Enforcing Iniquity in Australia: a reply to Michael S. - by Sharon Ritchie

Troy Stolz, pictured in a report by David Estcourt in the Sydney Morning Herald

I enjoyed Michael S.'s thoughtful article about suppression of evidence in high places, but I want to disagree with him on the special place of New Zealand.

I accept that, as far as we know, New Zealand is unique in the idea that Parliament legislated to give criminals the power to hide evidence against themselves by contract. As far as I know no other country has had judges that were prepared to say a contract to pervert the course of justice was legal.

I also accept that it looks as though Ms Cull could have started the whole idea off with her 1992 case where she got a court order suppressing reporting of the grievance against the Wellington university lecturer for sexual harassment. The next case we know about is Harvey Weinstein's lawyer suppressing reporting of his sexual harassment in 1998, and we only know about that because the person involved came forward to the UK Parliament in 2018.

I do not accept that New Zealand is unique in having a useless Protected Disclosures law and a court system that attacks whistleblowers for blowing the whistle.

The same has been happening in Australia.

A whistleblower who gave evidence by affidavit to an international court about crimes by the Australian military pleaded guilty to breaching national security laws last week. At least in national security law, speaking up is actually an offence. This case exposes that Australia's Parliament has either lost control of its military or is okay to breach international law, but it doesn't affect the average Australian directly. They have nothing to do with national security law.

But there was also public concern that the Australian government had spent $3,000,000 trying to destroy the lives of a whistleblower and lawyers who represented his case. It doesn't appear the international authorities said anything about that.

Then a whistleblower in Australia reported a private company to his MP for breaching anti-money laundering laws. He had been working for them when that was uncovered by auditor. He was sued under employment law for making that report because it was a breach of their rights to confidentiality.

There is no military law protecting private companies. Why would Australian courts be used again someone reporting serious wrongdoing? Even if he did it outside protected disclosures processes, so the whistleblower was not protected against being sacked for disclosing, that doesn't give the company any kind of right to do serious wrongdoing in private.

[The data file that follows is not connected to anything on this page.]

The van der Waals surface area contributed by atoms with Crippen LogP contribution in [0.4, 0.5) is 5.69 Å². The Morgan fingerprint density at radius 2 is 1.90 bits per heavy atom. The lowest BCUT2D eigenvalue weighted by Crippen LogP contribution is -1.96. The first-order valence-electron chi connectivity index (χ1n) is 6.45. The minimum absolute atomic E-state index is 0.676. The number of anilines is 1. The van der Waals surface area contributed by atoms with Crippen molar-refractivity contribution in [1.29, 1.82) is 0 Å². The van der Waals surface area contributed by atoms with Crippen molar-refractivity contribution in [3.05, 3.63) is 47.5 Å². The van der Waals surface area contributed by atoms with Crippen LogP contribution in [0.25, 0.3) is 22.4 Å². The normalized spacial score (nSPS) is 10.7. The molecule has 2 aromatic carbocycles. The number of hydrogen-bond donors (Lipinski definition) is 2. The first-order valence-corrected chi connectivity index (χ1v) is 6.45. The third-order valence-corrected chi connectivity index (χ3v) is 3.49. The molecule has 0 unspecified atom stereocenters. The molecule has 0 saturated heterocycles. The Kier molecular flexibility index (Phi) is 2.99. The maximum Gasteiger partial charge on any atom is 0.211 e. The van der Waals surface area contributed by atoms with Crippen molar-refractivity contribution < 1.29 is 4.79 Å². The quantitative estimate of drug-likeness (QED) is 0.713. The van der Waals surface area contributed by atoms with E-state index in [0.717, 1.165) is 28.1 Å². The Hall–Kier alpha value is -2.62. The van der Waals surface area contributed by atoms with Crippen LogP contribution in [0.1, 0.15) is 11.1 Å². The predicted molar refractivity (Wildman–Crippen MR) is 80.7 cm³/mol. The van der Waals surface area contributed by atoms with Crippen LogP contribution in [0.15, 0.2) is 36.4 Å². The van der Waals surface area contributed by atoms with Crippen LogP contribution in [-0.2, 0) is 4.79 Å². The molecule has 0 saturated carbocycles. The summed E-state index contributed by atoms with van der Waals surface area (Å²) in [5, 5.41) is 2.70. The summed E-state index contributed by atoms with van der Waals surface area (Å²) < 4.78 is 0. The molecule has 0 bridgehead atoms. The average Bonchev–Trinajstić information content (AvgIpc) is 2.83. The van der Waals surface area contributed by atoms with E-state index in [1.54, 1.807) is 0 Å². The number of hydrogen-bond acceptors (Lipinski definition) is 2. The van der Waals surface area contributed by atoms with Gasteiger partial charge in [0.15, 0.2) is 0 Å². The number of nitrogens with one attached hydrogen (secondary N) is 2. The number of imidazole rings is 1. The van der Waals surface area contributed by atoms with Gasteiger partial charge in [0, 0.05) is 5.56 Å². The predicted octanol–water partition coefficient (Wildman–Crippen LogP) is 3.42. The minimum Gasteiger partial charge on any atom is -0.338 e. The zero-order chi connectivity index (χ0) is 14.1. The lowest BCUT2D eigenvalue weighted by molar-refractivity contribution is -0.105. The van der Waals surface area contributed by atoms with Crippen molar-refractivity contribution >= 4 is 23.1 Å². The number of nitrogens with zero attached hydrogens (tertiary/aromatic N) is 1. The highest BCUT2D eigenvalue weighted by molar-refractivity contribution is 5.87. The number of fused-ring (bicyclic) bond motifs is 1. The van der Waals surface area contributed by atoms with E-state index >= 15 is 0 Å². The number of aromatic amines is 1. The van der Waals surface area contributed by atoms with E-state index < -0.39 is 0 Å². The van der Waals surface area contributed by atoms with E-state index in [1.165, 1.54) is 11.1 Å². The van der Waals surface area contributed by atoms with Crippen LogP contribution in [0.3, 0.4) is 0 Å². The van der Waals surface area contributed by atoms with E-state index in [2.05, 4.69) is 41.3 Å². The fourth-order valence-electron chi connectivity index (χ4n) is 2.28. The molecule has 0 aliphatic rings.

It hasn't gone very far yet and it's not as bad as the Tauranga City Council v Geoffrey Brown case, where it was public officials doing the thefts and money laundering, and funding the court attacks. It's not as bad as the BOP DHB v Ana Shaw case, where again it is public officials attacking someone who reported their frauds, or the Rangiura and Turuki cases where publicly funded organisations did the same thing to Allan Halse.

It's also not as bad as those New Zealand cases because the court's position isn't yet clear.

But I would say that the idea is the same. It is that, in employment law, you can get court orders for a coverup of "iniquity" or serious wrongdoing or crimes. Michael S. said that was unique to New Zealand.

If you can attack whistleblowers with employment law, you can defeat most whistleblowers by using the court system. Whistleblowers don't want publicity because it's dangerous to them, and most people are scared of costs orders. But most whistleblowers are employees.

Lawyers aren't scared of costs orders. They like them. In public sector cases, it justifies the use of public money, because the courts sanction it. They also like threatening whistleblowers, because the lawyers are at risk if there is ever any effective regulation of the lawyers. What the lawyers are doing is perverting the course of justice by drafting contracts that they admit - even claim - are contracts to hide evidence.

Now the evidence is in plain sight. Lawyers say they have drafted contracts to hide evidence and the courts don't send the police round. Instead they run cases against the whistleblowers for blowing the whistle.

It's an indictment of the employers, the lawyers and the regulators.

It's an indictment of the MPs and the judges who don't stand up to it.

It's obviously an indictment of the judges that actually actively support the employers and their lawyers. Why would a judge support perverting the course of justice?

I hate to say it but it's an indictment of New Zealand and Australia, in contrast to the UK and the USA.

But New Zealand certainly isn't alone.

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